Pinsa ‘Mpo, Rome
Another Roman pizza restaurant that is worth trying is Pinsa ‘Mpo. Only about half a mile from the Vatican, this pizzeria offers limited seating, so be prepared to stand up while you eat. Perillo recommends visiting so you can try ‘Pinsa.’ Pinsa is a traditional Roman pizza where the crust is light and airy and they even have a Carbonara flavor.
Piccolo Buco, Rome
Perillo recommends making at least one more stop in Rome on this dream pizza tour. Small hole it’s a short walk from the Trevi Fountain and she recommends “Pizza Napoli”, which is made with ketchup, fior cheese in latte and anchovies.
Pizza Man De Amicis, Florence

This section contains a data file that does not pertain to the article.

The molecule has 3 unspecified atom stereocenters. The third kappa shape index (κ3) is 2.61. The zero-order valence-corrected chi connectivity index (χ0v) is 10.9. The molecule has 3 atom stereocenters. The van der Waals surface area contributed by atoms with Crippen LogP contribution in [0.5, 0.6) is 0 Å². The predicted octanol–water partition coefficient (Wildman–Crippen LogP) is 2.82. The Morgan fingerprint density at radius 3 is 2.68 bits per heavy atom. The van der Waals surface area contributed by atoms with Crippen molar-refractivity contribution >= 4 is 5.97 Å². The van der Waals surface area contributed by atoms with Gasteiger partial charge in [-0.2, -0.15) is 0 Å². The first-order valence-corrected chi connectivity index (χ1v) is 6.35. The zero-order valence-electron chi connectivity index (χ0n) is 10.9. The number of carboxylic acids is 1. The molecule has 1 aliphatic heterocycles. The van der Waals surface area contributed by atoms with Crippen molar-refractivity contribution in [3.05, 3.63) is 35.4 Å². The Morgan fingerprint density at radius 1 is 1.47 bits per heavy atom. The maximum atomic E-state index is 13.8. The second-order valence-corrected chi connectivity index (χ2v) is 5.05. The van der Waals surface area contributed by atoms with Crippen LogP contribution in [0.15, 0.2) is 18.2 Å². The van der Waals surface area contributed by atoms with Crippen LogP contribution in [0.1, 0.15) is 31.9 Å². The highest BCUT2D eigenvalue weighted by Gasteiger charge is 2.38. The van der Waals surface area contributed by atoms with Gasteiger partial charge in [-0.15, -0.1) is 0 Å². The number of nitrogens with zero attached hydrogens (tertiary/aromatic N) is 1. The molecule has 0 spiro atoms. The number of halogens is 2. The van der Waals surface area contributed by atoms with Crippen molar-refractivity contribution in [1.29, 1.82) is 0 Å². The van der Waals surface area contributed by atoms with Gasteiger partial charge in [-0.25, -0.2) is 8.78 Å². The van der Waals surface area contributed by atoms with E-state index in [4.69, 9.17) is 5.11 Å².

Our virtual tour continues north to Florence. Pizza Man De Amicis is a take-out place that offers simple, well-presented pizzas and Perillo’s favorite is Porcini.
Perillo recommends Pizzagnolo after visiting the Basilica di Santa Croce. “Calzone al Lampredotto” is filled with mozzarella and lampredotto, which are traditional Florentine creations made with beef belly, making it a must for those who crave pizza but also want to try local cuisine.
Antico Forno, Venice
No tour of Italy is complete without a trip to Venice and Perillo’s pizza recommendation Ancient Ovens. Just a three-minute walk from the Rialto Bridge, Antico Forno serves light focaccia pizzas. Again, this local pizza variation is worth a try for those looking for a local flavor. Perillo prefers “capricciosa, which has a tomato slice, fior di latte mozzarella, prosciutto, mushrooms, and artichokes.”
Toto and Peppino, Bologna
Last but not least, Toto and Peppino in Bologna recommended because of their many choices. “My favorite pizza here is ‘Verace’ made with San Marzano Tomatoes, Buffalo mozzarella, extra virgin olive oil and basil.” Perillo said.